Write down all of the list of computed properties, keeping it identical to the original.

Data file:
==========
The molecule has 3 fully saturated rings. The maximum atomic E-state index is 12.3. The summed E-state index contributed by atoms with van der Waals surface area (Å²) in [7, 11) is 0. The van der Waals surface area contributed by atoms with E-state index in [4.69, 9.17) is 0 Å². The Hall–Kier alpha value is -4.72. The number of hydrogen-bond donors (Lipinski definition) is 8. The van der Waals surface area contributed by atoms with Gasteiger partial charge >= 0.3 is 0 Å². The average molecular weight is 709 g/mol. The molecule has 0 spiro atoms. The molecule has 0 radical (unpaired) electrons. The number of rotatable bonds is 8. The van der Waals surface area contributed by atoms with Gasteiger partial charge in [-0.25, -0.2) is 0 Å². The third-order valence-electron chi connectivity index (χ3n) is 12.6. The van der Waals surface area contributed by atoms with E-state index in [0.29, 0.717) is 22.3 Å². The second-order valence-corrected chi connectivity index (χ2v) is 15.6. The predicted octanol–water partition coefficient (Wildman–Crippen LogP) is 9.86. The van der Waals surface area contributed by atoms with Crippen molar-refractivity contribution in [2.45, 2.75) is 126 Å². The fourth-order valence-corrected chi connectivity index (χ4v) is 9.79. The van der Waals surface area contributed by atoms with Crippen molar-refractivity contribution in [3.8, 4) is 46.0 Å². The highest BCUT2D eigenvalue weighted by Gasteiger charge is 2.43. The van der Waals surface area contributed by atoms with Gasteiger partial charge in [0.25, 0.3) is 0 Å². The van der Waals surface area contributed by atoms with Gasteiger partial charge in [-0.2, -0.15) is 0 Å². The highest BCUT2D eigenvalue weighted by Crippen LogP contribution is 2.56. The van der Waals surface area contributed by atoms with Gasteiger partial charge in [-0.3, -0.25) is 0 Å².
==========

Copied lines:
The molecule has 3 fully saturated rings. The maximum atomic E-state index is 12.3. The summed E-state index contributed by atoms with van der Waals surface area (Å²) in [7, 11) is 0. The van der Waals surface area contributed by atoms with E-state index in [4.69, 9.17) is 0 Å². The Hall–Kier alpha value is -4.72. The number of hydrogen-bond donors (Lipinski definition) is 8. The van der Waals surface area contributed by atoms with Gasteiger partial charge >= 0.3 is 0 Å². The average molecular weight is 709 g/mol. The molecule has 0 spiro atoms. The molecule has 0 radical (unpaired) electrons. The number of rotatable bonds is 8. The van der Waals surface area contributed by atoms with Gasteiger partial charge in [-0.25, -0.2) is 0 Å². The third-order valence-electron chi connectivity index (χ3n) is 12.6. The van der Waals surface area contributed by atoms with E-state index in [0.29, 0.717) is 22.3 Å². The second-order valence-corrected chi connectivity index (χ2v) is 15.6. The predicted octanol–water partition coefficient (Wildman–Crippen LogP) is 9.86. The van der Waals surface area contributed by atoms with Crippen molar-refractivity contribution in [2.45, 2.75) is 126 Å². The fourth-order valence-corrected chi connectivity index (χ4v) is 9.79. The van der Waals surface area contributed by atoms with Crippen molar-refractivity contribution in [3.8, 4) is 46.0 Å². The highest BCUT2D eigenvalue weighted by Gasteiger charge is 2.43. The van der Waals surface area contributed by atoms with Gasteiger partial charge in [0.25, 0.3) is 0 Å². The van der Waals surface area contributed by atoms with Gasteiger partial charge in [-0.2, -0.15) is 0 Å². The highest BCUT2D eigenvalue weighted by Crippen LogP contribution is 2.56. The van der Waals surface area contributed by atoms with Gasteiger partial charge in [-0.3, -0.25) is 0 Å².